There will be many bands that have experienced this sort of scenario, either temporarily because some regular members are away, or more permanently if people have moved away or left. It is quite likely that many more bands will be in this position or worse once the true cost of COVID­19 to ringing is assessed, with no new ringers for twelve months and probably more than the 7% annual loss of ringers. Rather than persevere with trying to preserve the method ­ringing traditions of the band, perhaps bands could look at some new ways of regenerating by taking a pathway together. Learning together as a band can be fulfilling and social empowering.

If listening is a problem to a few of your band members why not all learn to listen together? Start by ringing rounds together, ring different bells, be critical about the striking and try to analyse together what could be improved. It is easier to listen if you don’t have to ring at the same time. If someone is sitting out, let them be the judge. It can and should be any member of the band.

Set the band small challenges – time how long it takes to ring 20 perfect rounds the person sitting out can be in charge of timing and deciding which are the perfect rows. When you start looking at this critically you might find that overall your handstrokes are better than your backstrokes or vice versa.

Repeat the challenge every week and note down the improvements.

Once the rounds are good, introduce some simple moves, also known as Kaleidoscope Exercises. Two bells swapping places or dodging. Start simple and make sure everyone has a go – not just at ringing them, but deciding what to ring, or inventing new ones. Let everyone have a go at conducting – saying when to start and stop each sequence.

Expand your call changes repertoire together. Get everybody to learn how to call call changes – identify the feature rows and work out how to get to them. Invent call change sequences, or take a look at some of the Devon Call Change 'peals'.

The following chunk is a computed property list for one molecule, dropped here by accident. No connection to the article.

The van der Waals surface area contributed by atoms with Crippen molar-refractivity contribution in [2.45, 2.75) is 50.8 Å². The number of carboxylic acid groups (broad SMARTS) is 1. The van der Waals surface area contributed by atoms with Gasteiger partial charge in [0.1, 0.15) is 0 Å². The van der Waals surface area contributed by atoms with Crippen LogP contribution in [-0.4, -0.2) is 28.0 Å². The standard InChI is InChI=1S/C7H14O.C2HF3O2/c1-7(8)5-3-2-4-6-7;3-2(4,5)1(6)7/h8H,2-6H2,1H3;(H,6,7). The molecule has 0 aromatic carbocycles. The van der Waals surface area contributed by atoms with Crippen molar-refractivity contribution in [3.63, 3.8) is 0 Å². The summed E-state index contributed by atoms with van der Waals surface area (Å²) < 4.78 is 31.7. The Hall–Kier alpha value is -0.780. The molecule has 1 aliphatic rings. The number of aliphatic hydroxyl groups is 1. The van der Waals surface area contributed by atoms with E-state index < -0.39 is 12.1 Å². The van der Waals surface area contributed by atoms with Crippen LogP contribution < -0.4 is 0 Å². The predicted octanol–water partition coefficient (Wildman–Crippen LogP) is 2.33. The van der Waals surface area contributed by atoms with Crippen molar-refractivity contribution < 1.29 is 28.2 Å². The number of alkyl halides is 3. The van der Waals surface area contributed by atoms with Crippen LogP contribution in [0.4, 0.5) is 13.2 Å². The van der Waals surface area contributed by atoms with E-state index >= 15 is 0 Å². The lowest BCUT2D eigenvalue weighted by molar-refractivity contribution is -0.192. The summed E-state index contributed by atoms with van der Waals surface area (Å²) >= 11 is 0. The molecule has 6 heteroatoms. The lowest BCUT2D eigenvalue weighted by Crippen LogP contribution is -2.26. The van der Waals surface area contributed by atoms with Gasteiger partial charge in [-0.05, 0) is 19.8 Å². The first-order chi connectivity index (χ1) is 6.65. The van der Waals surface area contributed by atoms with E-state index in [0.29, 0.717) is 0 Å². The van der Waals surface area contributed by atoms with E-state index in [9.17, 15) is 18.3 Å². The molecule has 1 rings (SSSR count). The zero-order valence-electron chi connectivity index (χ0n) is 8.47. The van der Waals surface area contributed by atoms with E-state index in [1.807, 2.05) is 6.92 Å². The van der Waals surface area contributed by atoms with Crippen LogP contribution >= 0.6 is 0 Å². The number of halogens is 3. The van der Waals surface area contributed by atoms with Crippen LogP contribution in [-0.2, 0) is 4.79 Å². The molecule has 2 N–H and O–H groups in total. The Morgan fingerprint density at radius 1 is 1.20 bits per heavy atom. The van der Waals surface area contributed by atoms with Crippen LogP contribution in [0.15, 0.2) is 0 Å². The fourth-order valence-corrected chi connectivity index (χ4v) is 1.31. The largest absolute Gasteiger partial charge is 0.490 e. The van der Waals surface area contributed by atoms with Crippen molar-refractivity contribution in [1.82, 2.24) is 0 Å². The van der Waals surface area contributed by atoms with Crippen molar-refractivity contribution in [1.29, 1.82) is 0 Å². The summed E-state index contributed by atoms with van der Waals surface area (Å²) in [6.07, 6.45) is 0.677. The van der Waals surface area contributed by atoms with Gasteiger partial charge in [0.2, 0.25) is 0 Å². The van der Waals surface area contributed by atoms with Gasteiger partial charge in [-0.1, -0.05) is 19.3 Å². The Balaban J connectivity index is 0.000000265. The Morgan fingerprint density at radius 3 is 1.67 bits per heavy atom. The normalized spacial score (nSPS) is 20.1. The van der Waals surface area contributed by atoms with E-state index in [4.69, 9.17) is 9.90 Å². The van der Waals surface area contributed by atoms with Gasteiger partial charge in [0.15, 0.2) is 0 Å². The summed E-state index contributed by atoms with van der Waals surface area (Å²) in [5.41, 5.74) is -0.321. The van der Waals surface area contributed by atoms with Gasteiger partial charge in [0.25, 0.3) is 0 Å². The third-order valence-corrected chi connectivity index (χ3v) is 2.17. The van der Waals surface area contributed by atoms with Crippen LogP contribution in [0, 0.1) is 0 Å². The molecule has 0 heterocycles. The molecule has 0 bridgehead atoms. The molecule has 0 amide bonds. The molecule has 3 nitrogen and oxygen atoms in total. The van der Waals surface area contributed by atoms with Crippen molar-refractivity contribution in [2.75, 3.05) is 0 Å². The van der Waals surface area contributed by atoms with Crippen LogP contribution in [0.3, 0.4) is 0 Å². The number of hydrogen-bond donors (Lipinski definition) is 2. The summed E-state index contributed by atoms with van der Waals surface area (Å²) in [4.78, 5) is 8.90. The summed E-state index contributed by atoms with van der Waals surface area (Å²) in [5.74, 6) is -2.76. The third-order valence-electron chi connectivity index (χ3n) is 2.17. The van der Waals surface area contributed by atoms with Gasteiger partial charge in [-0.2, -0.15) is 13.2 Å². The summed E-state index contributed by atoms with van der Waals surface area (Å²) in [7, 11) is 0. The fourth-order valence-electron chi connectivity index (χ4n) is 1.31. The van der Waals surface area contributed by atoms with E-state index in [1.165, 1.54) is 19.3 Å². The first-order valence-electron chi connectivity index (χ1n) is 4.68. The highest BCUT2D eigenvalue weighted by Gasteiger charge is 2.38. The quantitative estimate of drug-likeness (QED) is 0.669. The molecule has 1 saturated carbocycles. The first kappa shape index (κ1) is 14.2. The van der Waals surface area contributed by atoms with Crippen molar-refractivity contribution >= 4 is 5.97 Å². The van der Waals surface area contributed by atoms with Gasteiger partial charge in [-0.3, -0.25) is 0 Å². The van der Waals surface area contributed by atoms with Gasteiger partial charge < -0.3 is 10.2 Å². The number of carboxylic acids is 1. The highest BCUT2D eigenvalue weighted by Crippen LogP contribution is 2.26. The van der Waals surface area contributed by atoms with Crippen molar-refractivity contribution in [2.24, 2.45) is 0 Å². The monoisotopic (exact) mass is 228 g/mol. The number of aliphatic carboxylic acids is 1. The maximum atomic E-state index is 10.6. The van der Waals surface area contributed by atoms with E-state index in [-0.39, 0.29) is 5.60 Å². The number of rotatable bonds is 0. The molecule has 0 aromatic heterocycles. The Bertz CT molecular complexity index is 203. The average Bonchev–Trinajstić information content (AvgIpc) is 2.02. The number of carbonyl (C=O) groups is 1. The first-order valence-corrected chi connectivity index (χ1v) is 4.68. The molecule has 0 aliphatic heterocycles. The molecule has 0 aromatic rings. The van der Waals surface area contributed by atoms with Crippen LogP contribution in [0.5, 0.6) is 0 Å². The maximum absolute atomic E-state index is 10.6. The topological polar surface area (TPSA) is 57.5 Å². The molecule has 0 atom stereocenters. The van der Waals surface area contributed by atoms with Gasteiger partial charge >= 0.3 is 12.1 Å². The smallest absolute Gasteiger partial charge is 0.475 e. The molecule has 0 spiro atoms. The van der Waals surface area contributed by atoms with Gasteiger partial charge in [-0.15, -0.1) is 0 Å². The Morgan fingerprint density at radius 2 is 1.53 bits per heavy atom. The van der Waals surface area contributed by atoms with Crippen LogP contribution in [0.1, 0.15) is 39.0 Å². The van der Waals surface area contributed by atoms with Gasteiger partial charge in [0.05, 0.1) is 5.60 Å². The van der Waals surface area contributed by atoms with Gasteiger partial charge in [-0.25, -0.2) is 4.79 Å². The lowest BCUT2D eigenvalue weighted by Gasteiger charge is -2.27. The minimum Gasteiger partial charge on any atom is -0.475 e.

Learn the sequences together, so everyone knows what is coming next and everyone can call them. Make sure you all keep ringing different bells and keep working on the listening.

I’m from a method ringing culture and it was, and still is in many places, an expectation that having learned to handle a bell, progression was to be able to ring methods. Method ringing has a lot to be said for it, but it should not be the goal at the cost of making a dismal noise. It may be clichéd to say I would rather ring something simple well, such as call changes, than a badly struck method, but if my circumstances were as described above then that is how I feel. And if I was in that situation, I would not feel it was somehow second best.

It is of far more value to have a band that thrives on ringing to everyone’s capability, learning and improving together, than a band that relies on one or two individuals to take them on a path that takes you to a wilderness where nobody improves and very little is learned.


Clare McArdle
ART Tutor